Tuesday, 28 June 2016

28th June 1816: The prosecution solicitor, H. R. Evans, writes a report about the Ely executions

Dear Sir

The awful Business is over! The five unhappy wretches behaved with the greatest penitence and submission—acknowledging the Justice of their Sentence, and cautioning their neighbours against the said Effects of Riot under misrule—They have left a paper behind them to that Effect which you shall have a Copy of as soon as I can procure it from Sir H. B. Dudley, to whom it was delivered by the person (a dissenting minister) who drew it up. Sir H. B. Dudley has anticipated my Intentions of writing an account for the Public which he has sent off by this Days post to Lord Sidmouth—

Nothing could exceed the Solemnity, and the silence of the Scene. I was attended by 200 of the Principal Inhabitants on Horseback & by another Hundred on foot. Not a Soldier was present at the Execution or formed any part of the Cavalcade. They had paraded the Town in the morning and then retired from Public View—Genl. Byng was in his plain Cloaths—The Concourse was prodigious—but most orderly—Scarcely a word was heard—we had a Drop made which answered our fullest Expectations, and the unhappy men were launched into Eternity without the horrible pause attending the usual mode of Execution here from a Cart—Every thing that could produce Effect was done. But most of all the Anguish the heart rending cries – the loud mournings and prayers for mercy—and the solemn Appeals of the Prisoners to the populace, contributed to the awful Solemnity of the Scene and which can never be forgotten; while not a murmur was heard against the Justice of the Sentence—The Town is full of Strangers who form themselves into Groupes, and talk over the Business with a Solemnity of Voice and manner, that convinces me that the Impression is indelible – may this necessary but dreadful Act of Justice prove to be a most merciful measure and put a Stop for ever to the Practices that rendered it unavoidable—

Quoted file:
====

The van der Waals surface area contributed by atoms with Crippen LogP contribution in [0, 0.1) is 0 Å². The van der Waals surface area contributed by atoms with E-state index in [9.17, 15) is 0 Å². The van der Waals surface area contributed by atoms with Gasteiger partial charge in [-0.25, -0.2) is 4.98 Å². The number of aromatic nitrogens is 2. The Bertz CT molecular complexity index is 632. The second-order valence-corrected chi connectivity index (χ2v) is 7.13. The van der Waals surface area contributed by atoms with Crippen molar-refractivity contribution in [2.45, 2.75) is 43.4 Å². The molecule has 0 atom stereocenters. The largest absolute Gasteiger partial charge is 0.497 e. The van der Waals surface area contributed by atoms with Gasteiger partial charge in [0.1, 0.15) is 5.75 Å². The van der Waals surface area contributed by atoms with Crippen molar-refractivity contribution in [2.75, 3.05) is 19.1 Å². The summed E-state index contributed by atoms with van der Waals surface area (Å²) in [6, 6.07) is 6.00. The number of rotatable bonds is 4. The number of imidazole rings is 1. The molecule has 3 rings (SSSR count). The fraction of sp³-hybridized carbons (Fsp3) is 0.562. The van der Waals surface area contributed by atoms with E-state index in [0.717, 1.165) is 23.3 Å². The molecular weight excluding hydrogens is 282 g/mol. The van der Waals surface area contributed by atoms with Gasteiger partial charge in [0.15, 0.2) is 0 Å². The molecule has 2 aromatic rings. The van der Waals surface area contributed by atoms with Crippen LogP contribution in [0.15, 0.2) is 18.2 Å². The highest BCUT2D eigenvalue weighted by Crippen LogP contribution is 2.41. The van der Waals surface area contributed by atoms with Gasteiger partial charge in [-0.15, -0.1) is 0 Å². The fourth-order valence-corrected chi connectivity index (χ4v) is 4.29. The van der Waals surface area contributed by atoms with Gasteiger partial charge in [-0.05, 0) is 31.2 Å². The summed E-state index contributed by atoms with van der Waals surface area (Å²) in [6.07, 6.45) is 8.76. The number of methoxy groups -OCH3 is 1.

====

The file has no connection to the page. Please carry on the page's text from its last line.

The Prisoners had nothing to communicate as to the Authors of the Riot, or the property Stolen, They were too busily employed themselves to know any thing about others—and the Pilfering that took place after the Entering of the houses were committed by women & Children—part of the money taken from Dennis is what he received of Mr. Edwards—Harley said he died the Death he Expected—South confessed, that his Case could not have been pardoned—Crow denied any Intention of murdering Mr. Martin; but he was checked by Dennis who said "yes, yes, he would have been murdered had he been found." meaning by this, that he saw the temper of the mob and which he declared, he Endeavoured to restrain;—and he added that he gave Mr. Martin warning to keep out of the way—Beamiss acknowledged his general Guilt but denied the words imputed to him by Tansley, "make the old fellow lug out." and at the gallows he called out "I forgive Mr. Tansley, tho’ he swore falsely against me." The Drop fell as he was pronouncing these words, Dennis and he were the most awakened, South was the most violent in his Gesticulations. But all were resigned.—

I am &c.
H. R. Evans

Ely. 28 June 1816

This document can be found at HO 42/151.

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